Each thread has a pitch. The pitch is defined as the linear/axial travel, parallel to the thread axis, resulting from a complete revolution around the thread's axis, following the thread's path. Pitch (P) is related both to the radius (r) of the helical path, and to the helical angle (θ) of a thread, which is defined as the angle formed by intersection of the thread with a plane perpendicular to the thread axis. The pitch of a thread may be calculated by the formula:
Accordingly, increasing the helical angle of a thread, without changing its radius, will increase the pitch. Pitch is independent of the number of threads in a threaded portion, although a greater number of threads may allow the threads to have a greater helical angle and thus a greater pitch without sacrificing the ability to engage effectively. Accordingly, multi-threaded portions may be used to minimize the number of rotations necessary to achieve a desired axial movement and/or to achieve the same helical pitch with finer threads. The finer threads may engage/grip more effectively than coarser threads. Multi-threaded portions of the fitting member or collar member may have larger helical angles than single-threaded portions, with angles greater than about 10°, 15°, or 20°.
Gripping or retention mechanism 26 sealingly associates hose with, and secures the hose to, coupling device 10 in a leak-resistant manner, in response to implementation of engagement mechanism 16. Retention mechanism 26 may be formed by two retaining portions 28, 30. Retaining portion 28 of the fitting member may be an insertion member, for example, tube portion 29 of fitting member 12, that facilitates retention by contact with an interior region of an end of a hose. To facilitate insertion and retention, tube portion 29 may have a beveled end region 32 and an angled, stepped exterior 34. End region 32 and stepped exterior 34 may facilitate pushing the end of a hose onto the tube portion, but may resist removal of the hose through the action of asymmetrical ridges 36. By contrast, retaining portion 30 of collar member 14 may be dimensioned to generally encircle and contact an exterior segment of the hose end. Accordingly, retaining portion 30 may be positioned, by the action of engagement mechanism 16, to generally surround tube portion 29 so that the hose end is opposingly gripped by the fitting member and collar member retaining portions, 28 and 30, respectively.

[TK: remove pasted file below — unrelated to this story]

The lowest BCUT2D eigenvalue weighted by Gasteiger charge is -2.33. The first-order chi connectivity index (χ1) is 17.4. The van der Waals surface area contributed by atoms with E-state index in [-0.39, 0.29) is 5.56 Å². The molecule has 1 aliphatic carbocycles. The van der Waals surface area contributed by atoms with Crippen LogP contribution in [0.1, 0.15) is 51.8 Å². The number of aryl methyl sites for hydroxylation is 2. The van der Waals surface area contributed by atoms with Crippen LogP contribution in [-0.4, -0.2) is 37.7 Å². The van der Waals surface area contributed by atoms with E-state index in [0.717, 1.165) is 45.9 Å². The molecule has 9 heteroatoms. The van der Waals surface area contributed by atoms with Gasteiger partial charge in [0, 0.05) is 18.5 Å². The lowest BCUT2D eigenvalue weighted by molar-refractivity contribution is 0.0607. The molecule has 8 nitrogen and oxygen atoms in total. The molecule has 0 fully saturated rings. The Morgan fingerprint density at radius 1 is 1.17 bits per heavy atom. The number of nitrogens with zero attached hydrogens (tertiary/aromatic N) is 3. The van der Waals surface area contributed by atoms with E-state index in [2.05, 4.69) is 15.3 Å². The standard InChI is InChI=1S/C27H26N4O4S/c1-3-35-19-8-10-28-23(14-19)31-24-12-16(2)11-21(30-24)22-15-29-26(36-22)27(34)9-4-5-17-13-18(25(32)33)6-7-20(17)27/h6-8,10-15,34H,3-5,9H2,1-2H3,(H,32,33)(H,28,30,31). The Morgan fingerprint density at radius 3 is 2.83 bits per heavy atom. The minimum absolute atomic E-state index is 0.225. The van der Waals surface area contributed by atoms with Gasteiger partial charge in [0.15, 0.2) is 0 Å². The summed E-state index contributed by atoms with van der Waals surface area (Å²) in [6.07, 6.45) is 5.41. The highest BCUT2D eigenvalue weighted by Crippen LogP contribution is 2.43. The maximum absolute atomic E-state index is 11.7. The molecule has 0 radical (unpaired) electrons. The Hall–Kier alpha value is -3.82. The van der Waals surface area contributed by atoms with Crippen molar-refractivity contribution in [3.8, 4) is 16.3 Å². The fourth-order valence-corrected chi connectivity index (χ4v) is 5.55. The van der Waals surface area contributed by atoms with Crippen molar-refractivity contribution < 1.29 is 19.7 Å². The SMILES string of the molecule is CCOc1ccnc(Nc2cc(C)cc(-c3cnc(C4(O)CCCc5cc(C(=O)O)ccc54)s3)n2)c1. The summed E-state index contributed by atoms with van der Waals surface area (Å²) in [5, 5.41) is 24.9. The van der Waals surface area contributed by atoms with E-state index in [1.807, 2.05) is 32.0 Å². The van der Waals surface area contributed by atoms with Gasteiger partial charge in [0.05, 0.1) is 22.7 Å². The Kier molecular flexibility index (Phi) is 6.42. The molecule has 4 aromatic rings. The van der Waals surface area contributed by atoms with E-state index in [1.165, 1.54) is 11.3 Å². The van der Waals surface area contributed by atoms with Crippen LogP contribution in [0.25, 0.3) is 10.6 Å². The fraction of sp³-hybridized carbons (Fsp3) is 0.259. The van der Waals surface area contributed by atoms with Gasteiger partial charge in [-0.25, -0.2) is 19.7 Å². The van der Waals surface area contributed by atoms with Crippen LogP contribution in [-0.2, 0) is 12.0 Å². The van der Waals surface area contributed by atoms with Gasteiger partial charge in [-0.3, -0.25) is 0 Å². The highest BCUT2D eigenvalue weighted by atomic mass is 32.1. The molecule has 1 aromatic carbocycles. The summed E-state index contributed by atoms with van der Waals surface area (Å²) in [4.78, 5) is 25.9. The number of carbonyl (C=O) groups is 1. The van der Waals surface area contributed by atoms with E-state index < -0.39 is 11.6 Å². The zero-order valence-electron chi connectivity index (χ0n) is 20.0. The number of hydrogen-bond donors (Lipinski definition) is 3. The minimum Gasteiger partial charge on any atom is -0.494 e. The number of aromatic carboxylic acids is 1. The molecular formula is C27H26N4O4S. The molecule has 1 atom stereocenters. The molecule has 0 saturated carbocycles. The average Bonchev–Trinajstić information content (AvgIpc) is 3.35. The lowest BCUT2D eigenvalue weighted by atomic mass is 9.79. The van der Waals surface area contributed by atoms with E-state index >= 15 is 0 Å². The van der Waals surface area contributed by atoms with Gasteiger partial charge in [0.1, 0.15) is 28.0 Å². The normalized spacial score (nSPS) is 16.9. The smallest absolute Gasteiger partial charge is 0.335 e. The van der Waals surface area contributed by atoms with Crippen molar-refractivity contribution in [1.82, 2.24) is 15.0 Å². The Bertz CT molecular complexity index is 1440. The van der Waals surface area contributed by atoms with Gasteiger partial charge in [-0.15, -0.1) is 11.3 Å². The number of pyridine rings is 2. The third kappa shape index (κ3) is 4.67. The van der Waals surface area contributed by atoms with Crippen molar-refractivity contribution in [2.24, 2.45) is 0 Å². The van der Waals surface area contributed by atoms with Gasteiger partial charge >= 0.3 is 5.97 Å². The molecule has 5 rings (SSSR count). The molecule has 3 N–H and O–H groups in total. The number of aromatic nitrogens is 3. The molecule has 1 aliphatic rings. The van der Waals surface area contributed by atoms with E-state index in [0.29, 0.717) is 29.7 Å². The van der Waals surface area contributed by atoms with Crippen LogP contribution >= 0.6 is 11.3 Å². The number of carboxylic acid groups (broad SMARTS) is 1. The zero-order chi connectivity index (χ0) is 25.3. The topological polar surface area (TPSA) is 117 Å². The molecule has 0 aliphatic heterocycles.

The effectiveness of retention mechanism 26 may be enhanced by advancement mechanism 38. Advancement mechanism 38 may be engagement driven, that is, activated by implementation of the engagement mechanism and may operate before and/or during operation of retention mechanism 26. Advancement mechanism 38 may use a hose-advancing structure 40 on retaining portion 30 to limit slippage of a hose relative to the retaining portion, as described more fully below.
FIG. 1 shows additional aspects of fitting member 12. Internal channel 44, indicated by dotted lines, extends through fitting member 12, to provide fluidic communication between a coupled hose and any desired structure, such as a fixture, receptacle, conduit, etc., included in, or attached to the fitting member. In coupling device 10, such a desired structure may be attached to the fitting member using connecting portion 46. Here, connecting portion 46 is a single-threaded structure. However, as exemplified below, connecting portion 46 may have any suitable single-, multi-, or non-threaded structure, and may perform any desired function. Fitting member 12 also may include a gripping structure 48, adapted either for gripping with a tool, such as a wrench or pliers, or for gripping with the hand of a user. Here, gripping structure 48 has a hexagonal profile (not shown).
FIG. 1 also shows additional aspects of collar member 14. Collar member has an axial channel 50, which may be formed by adjoining or adjacent female engaging portion 20 and retaining portion 30. Axial channel 50 may receive male engaging portion 18 and tube portion 29. Collar member 14 also may have a gripping region, such as hexagonal region 52, to assist in rotationally engaging the collar member with fitting member 12, as described above for gripping structure 48 of the fitting member.